[seqfan] Re: A property of n-bonacci constant
Vladimir Shevelev
shevelev at bgu.ac.il
Wed Mar 26 12:59:12 CET 2014
In my previous message, I wrote:
Denote by S_i the i-th power sum for roots of equation (1): x_1^i +...+x_n^i.
Calculating in a usual way S_i, we find S_1=1, S_2=3, S_3=7,...,S_p=2^p-1.
However, it is true for i<= n, while I used "sufficiently large p". So, sorry, I
gave a wrong proof. Below I give a right proof. Consider sequence defined
by recursion:
a_k=a_(k-1)+a_(k-2)+...+a_(k-n) + n-1. (1)
Since characteristic equation of the the corresponding homogeneous recursion
(a_k=a_(k-1)+a_(k-2)+...+a_(k-n) ) is
x^n-x^(n-1)-...-x-1=0, (2)
and a private solution of (1) is, trivially, a_k=-1, then a general solution of (1)
is a_k=C_1*x_1^k + C_2*x_2^k+...+C_n*x_n^k -1. (3)
>From Theorem 3.3 in our with S. Litsyn paper “Irrational Factors Satisfying the Little Fermat Theorem” (International Journal of Number Theory, vol.1, no.4 ( 2005), 499-512) for x=1, it follows that
1) for every prime k=p, a_p==0 (mod p);
2) If the inintial conditions for (1) are a_i=2*sum{1<=j<=i/2}Binomial (i,2*j), i=1,...,n, then all coefficients
in (3) equal 1. Thus we have
a_p=x_1^p + x_2^p+...+x_n^p -1==0 (mod p), where x_1>1 is n-bonacci constant.
Now ,for sufficiently large p, we have round(x_1^p)==1 (mod p).
It follows from our conjecture that all absolute values of other roots of (2) are less than 1.
Best regards,
Vladimir
________________________________________
From: SeqFan [seqfan-bounces at list.seqfan.eu] on behalf of Vladimir Shevelev [shevelev at exchange.bgu.ac.il]
Sent: 23 March 2014 13:16
To: seqfan at list.seqfan.eu
Subject: [seqfan] A property of n-bonacci constant
Dear Seqfans,
One can prove that, for n>=2, the equation
x^n-x^(n-1)-...-x-1=0 (1)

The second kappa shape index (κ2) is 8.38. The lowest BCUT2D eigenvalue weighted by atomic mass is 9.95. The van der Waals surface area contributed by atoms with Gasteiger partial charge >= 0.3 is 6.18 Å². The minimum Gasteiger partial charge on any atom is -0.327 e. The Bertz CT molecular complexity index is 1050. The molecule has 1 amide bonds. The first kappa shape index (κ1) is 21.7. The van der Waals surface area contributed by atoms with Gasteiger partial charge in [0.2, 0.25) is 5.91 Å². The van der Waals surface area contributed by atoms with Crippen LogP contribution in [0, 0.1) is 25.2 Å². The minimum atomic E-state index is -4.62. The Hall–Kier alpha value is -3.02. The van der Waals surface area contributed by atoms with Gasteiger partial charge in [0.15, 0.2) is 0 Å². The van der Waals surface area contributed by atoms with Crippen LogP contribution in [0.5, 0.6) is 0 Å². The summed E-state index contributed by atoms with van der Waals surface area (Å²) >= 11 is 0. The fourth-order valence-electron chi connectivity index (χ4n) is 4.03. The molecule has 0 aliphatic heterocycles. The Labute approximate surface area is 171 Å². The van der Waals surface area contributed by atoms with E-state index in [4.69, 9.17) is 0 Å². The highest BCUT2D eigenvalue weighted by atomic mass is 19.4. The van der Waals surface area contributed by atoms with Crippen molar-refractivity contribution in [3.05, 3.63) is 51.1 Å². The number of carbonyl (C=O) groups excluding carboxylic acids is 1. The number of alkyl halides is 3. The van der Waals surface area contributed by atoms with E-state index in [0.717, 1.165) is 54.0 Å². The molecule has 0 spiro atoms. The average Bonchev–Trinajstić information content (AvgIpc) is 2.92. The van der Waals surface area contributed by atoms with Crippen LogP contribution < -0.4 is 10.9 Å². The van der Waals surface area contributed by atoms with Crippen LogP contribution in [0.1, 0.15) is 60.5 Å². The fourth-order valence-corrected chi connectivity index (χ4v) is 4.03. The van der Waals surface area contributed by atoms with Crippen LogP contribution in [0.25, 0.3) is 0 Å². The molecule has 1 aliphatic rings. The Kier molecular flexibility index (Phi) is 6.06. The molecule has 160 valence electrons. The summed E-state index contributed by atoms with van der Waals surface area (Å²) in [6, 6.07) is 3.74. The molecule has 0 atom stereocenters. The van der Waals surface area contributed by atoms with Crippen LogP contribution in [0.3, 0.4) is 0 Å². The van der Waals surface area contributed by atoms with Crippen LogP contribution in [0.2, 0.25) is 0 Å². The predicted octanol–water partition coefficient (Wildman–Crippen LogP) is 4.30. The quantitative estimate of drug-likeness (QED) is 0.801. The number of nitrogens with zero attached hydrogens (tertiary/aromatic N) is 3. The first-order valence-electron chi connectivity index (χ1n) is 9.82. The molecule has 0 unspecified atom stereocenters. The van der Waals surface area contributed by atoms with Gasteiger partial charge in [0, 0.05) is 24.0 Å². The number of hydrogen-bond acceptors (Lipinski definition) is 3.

has an unique real root x_1>1. Besides, I conjecture that, for n>=3, the absolute values of
complex roots <1 (probably, it is known).
Number x_1=x_1(n) is called "n-bonacci constant". So, for n=2 we have fibonacci
constant phi or golden ratio (A001622); for n=3 we have tribonacci constant (A058265);
for n=4 we have tetranacci constant (A086088), for n=5 (A103814), for n=6 (A118427), etc.
Denote by S_i t he i-th power sum for roots of equation (1): x_1^i +...+x_n^i.
Calculating in a usual way S_i, we find S_1=1, S_2=3, S_3=7,...,S_p=2^p-1.
If p is odd prime, then, by little Fermat theorem we have S_p==1 (mod 2*p).
On the other hand, |x_2^p+...x_n^p|<=(n-1)*|x*|^p, where x* is a root with
the maximal absolute value among roots x_2,...,x_n. Since |x*|<1, then for
sufficiently large p, we have (n-1)*|x*|^p<0.5. Hence round(x_1^p)=S_p==1(mod 2*p).
Therefore, the sequence {(round(x_1^prime(k))-1)/prime(k)} has integer and even
terms for sufficiently large k. For example, see our with Peter sequences
A239502, A239544, A239564-A239566.
Although in our with S. Litsyn paper “Irrational Factors Satisfying the Little Fermat Theorem” (International Journal of Number Theory, vol.1, no.4 ( 2005), 499-512)
the cases n>=4 of n-bonacci constants are not considered, it contains many
other interesting statements on close topic.
Best regards,
Vladimir
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